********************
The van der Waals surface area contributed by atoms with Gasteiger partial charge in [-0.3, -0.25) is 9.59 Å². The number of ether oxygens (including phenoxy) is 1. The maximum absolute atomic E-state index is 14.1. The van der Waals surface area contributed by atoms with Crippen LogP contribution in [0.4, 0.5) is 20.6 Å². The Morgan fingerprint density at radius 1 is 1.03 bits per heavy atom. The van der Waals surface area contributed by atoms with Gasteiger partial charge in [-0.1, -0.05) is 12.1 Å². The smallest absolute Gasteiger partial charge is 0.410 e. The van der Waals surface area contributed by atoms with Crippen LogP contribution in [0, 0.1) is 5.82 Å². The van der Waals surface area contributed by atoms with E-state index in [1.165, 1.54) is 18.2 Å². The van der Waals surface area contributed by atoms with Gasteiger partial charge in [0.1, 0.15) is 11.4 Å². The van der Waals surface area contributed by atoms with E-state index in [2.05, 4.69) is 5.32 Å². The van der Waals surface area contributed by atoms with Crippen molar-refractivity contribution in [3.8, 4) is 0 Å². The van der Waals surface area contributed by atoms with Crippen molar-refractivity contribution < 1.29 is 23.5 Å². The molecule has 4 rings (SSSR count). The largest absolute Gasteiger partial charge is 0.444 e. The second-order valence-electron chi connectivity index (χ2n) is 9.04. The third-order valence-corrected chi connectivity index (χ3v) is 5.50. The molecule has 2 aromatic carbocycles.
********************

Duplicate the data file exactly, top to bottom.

The van der Waals surface area contributed by atoms with Gasteiger partial charge in [-0.3, -0.25) is 9.59 Å². The number of ether oxygens (including phenoxy) is 1. The maximum absolute atomic E-state index is 14.1. The van der Waals surface area contributed by atoms with Crippen LogP contribution in [0.4, 0.5) is 20.6 Å². The Morgan fingerprint density at radius 1 is 1.03 bits per heavy atom. The van der Waals surface area contributed by atoms with Gasteiger partial charge in [-0.1, -0.05) is 12.1 Å². The smallest absolute Gasteiger partial charge is 0.410 e. The van der Waals surface area contributed by atoms with Crippen LogP contribution in [0, 0.1) is 5.82 Å². The van der Waals surface area contributed by atoms with E-state index in [1.165, 1.54) is 18.2 Å². The van der Waals surface area contributed by atoms with Gasteiger partial charge in [0.1, 0.15) is 11.4 Å². The van der Waals surface area contributed by atoms with E-state index in [2.05, 4.69) is 5.32 Å². The van der Waals surface area contributed by atoms with Crippen molar-refractivity contribution in [3.8, 4) is 0 Å². The van der Waals surface area contributed by atoms with Crippen molar-refractivity contribution < 1.29 is 23.5 Å². The molecule has 4 rings (SSSR count). The largest absolute Gasteiger partial charge is 0.444 e. The second-order valence-electron chi connectivity index (χ2n) is 9.04. The third-order valence-corrected chi connectivity index (χ3v) is 5.50. The molecule has 2 aromatic carbocycles.